It wasn’t sorrow or defeat or hopelessness.
It wasn’t even exasperation.
It was distinct, sharp, and bubbling rage.
In a dream, screaming is not so different than underwater, muffled and blunted by the film between the dreamplace and waking—
like screaming in a phone booth made of warped plexi. The sound reverberates in nearly visible waves, climbs up the walls, does a pirouette and rattles back again.
The release starts deep in your belly and fires up through your diaphragm, growls
up and up through your chest,
up and up through your neck,
up and up through your face,
and you feel yourself flush as the blood builds with your sound. The air billows in a slow-motion aftershock still following behind. The heat fills your cheeks, and then all at once the sound spills from your lips with gravel in your throat like leftover gunpowder. It’s such magnificent release, catharsis, bliss, orgasm—
but so much shorter,
not even a half life.
The body can only overtake the mind in bursts and gulps. By the time you know it’s happened, it’s already gone again.
In a dream, the scream never feels finished. The waking mind has mapped out a proxy—a playbook from life to play over in your sleep, but the sound is not real, and neither is the satisfaction. It can never escape, just ricochet and vibrate—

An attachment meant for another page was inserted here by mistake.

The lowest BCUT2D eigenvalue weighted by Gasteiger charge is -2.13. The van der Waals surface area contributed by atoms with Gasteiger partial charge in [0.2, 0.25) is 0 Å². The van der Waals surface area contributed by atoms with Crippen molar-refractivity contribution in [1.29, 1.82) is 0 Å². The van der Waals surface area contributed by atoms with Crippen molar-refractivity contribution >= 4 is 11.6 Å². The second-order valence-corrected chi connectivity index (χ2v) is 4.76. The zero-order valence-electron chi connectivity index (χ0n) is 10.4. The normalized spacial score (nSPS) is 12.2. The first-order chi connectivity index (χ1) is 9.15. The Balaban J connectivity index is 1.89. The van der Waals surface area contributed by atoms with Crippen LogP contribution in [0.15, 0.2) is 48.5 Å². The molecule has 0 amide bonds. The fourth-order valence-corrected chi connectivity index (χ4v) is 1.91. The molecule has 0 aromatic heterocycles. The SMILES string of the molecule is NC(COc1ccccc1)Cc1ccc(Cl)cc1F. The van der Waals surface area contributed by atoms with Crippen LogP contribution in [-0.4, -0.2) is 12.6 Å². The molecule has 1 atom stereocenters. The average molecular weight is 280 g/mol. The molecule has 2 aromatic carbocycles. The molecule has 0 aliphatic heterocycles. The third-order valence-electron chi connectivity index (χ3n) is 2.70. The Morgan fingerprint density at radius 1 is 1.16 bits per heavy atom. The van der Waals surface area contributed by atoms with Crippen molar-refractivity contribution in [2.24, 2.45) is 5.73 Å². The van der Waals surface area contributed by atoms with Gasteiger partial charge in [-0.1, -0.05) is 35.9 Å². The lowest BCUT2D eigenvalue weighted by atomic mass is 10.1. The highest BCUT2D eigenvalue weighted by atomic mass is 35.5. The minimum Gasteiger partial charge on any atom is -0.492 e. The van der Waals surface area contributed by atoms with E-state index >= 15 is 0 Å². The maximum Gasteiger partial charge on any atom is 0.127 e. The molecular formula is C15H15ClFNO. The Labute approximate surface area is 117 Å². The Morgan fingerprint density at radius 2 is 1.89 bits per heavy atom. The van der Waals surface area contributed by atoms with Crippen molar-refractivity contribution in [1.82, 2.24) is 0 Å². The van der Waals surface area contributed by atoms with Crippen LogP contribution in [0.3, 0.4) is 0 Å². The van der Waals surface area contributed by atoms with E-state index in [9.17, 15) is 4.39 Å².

or shoot straight out, then freeze and drop flat like a pin.
This, of course, is deeply frustrating, deeply unfulfilling,
arriving all the way to the edge but never leaping.
The rage is reabsorbed, trapped in the dream shell,
which is also your body.
This was the constant state of the dream, a spinning top of rage.
Rage at my captors,
rage at myself for being captured
(though in the dream I could never recall how),
rage at mankind that this cruelty was even a possibility of the human spirit,
rage for not possessing the facility to free myself (or the other girls).
In a way, I was grateful for the rage to let me know I was not dead yet. It had no sophistication, no rationalism, but at least it was not resignation. At least I could feel.
The moment I wake the dream is already miles behind me and the narrative has fled my mind. The rage is gone, replaced in an instant with relief. But there is a new feeling that trails as a slinking ellipsis.
Some feral hunger for that self-made fire.
If not rage, give me any other flavor:
Love or lust, a Picasso, a da Vinci,
drums that match the frequency of my heartbeat and make me topple like a high-rise in an earthquake. The mountains, the sea, the full moon, the fuck.
But if those are all out, I’ll take the rage again too.
Why do I feel so deep in a canyon with no shelter or food, but no will to get home?